Life comes with shocking and truly terrifying moments. These moments can sometimes pull us to the edge more times than we would rather admit but if we are all honest with one another, we would say that our toes have all been dangling over that edge. We have all felt the disparate loneliness that we must face alone. No one else can stand in if and when the word cancer, disability, or death is directed at us. No one else can stand alongside the casket of our precious loved one and receive condolences. There are times when we have to stand alone but that doesn’t mean we have to be alone. We can find comfort when a hand reaches out from across that chasm and a voice says, “I have been there too”.

Eventually those voices and hands that reach out to grab us at our most vulnerable moments are those hands that welcome us home. Home indeed can be made of walls, windows, and our personal memories but home is a place where we feel like we belong. I recently had a conversation with my aunt who has struggled most of her life. She, like many people, have felt isolated and alone because she was different. During a recent conversation she said, “For years, all I wanted was my family.” It took years and a lot of heartache but she has found love and acceptance. And she feels like she has a home. She has a place where she is loved beyond the wrapping she had felt was too different to love.

In the reach of our progress, it is sad when there are people who still feel unloved and alone because their wrapping. They are those who identify themselves as “different” or were gifted something precious in a different wrapper. We must not forget, when we are all stripped down to the core of our humanity, we want to be loved, we want to be accepted, and we have fought for a place to belong. So don’t believe the headlines that scream to the masses that life is only for those who come from a predetermined mold. Humanity is for everyone. Life is meant to be cherished and enjoyed and you don’t have to fit a hypothetical criteria to do that.

We learn to grow and truly appreciate what we have when our toes are dangling over the edge. It is then we look back and yearn for that solid ground. Too soon life can change and you may be asked to break the mold. If that time comes, take all the strength of humanity and break it across that divide. Will you help bridge the gap and fill the void with all the wonderful things that make you different and a beautiful part of us all?

*d*

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Beautiful as a Flower

I love my flowerbed. Around March, I get excited about the endless planting possibilities. My favorite color is pink so I usually find a variety of shades and flowers in my favorite color. As much as I adore the color pink, I also know I can improve upon my flowerbed master piece if I added a few complimentary colors. With creativity fueling my spring time thoughts I forget one thing, I don’t live alone. I have five other people who may interject their opinions and since I want to teach my children to share, I must also share. “Darn it!”

This year when I went to the store where I wanted to purchase the perfect pieces to my creation, the kids also came along. If you have ever been shopping with a kid, you know they either want to buy or help pick something out. On this trip, they wanted to put their favorite picks in the flowerbed and plant them themselves. My oldest daughter won over my heart as she asked to plant additional pink flowers. My oldest son decided he wanted orange marigolds. I don’t like marigolds. It isn’t that I don’t like seeing them, I just don’t like seeing them in my flowerbeds. He wanted the dark orange, as to exclaim, “These are mine!”.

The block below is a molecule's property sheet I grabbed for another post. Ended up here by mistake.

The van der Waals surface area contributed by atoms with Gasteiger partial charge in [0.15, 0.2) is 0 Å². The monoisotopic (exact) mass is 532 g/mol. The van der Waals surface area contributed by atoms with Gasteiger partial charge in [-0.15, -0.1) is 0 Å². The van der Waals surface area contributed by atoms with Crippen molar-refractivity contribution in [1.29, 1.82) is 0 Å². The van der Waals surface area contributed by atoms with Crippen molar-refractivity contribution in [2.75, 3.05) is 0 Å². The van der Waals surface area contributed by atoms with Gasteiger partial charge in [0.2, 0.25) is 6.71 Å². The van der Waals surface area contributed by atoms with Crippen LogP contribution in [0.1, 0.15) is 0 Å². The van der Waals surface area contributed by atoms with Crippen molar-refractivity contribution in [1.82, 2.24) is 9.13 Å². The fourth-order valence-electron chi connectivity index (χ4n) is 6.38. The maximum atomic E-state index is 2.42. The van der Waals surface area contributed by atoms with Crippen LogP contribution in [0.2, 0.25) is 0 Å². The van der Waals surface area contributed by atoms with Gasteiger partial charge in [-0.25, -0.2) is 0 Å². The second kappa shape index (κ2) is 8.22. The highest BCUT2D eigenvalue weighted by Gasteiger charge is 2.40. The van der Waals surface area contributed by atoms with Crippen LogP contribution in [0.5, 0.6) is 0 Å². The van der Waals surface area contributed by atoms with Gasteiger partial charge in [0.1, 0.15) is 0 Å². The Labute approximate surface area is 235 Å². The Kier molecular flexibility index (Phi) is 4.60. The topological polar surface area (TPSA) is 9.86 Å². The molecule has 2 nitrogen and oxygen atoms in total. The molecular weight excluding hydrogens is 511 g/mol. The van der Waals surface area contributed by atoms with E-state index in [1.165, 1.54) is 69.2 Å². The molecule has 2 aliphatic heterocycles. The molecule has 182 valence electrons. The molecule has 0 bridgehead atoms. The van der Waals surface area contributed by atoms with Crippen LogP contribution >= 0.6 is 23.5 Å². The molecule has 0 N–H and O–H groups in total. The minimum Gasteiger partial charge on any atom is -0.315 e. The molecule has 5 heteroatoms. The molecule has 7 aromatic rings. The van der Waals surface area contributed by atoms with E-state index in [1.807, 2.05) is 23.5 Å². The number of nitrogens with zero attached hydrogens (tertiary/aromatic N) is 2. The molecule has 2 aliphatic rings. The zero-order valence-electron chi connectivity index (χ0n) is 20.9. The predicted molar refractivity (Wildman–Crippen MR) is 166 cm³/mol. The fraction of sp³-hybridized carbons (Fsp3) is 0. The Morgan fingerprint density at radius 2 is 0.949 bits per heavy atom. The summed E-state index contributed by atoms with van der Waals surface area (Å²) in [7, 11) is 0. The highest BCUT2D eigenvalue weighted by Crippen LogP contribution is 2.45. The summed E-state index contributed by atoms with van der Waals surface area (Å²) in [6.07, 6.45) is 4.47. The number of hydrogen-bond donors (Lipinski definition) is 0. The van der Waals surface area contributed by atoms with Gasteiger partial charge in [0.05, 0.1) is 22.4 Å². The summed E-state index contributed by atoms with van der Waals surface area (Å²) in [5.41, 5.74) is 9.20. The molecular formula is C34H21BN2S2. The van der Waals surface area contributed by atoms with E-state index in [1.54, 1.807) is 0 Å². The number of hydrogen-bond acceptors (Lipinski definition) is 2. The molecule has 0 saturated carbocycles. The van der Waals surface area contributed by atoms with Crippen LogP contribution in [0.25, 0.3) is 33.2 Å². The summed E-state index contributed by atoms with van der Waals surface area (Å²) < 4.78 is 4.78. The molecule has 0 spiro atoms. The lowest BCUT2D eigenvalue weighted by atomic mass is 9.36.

“Darn those orange flowers,” I thought. “Why wasn’t his favorite color green like it once was?” I knew how important this was to all of them so I needed to let go and find a way to make us all happy. Then I remembered something about myself.

While planning my wedding ten years ago my husband and I went to a department store to add items to our registry. The woman helping us was probably old enough to be a grandmother. She was sweet like one until she asked us if we wanted to register towels. I was reluctant as we had already purchased towels for the apartment we would share after the wedding. After some pushing, she won over the approval of my husband to register towels. She then inquired of us what colors we were using in our wedding decor. When I answered, “none,” she got annoyed. I explained that I had seven bridesmaids with seven different colored dresses and I used several different shades of pink for the bouquets. She made me feel like a criminal for not conforming to tradition. I wasn’t going to change because she disapproved. And with that, I registered every variety of color towel I could find.

My son was like his mother, different and not bending to conformity. I planted his flowers next to the walkway leading to our house, they look beautiful. I see how they pop out and exclaim, “Different is beautiful!”

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Think about the sky. On most occasions it’s blue or maybe gray, but at sunset, it is sometimes painted in brilliant colors. Hills and roadways can be lined with vivid wildflowers. These are most picturesque, and yet, they are naturally occurring in nature. My favorite is seeing tiny infants grow into unique individuals with distinct personalities. Nature is beautiful because it is different, and so are we. Whose standard are we comparing ourselves to anyway? Do we really all want the same hair, skin, and shape? That would be like me missing out on the surprising beauty in contrast I found in my little flowerbed and it only took a simple change of heart for me to truly enjoy it.

*d*

P.S. After my grandfather passed away, I framed a picture of he and my grandmother’s wedding. She had four bridesmaids in four different colors. I guess I take after someone too.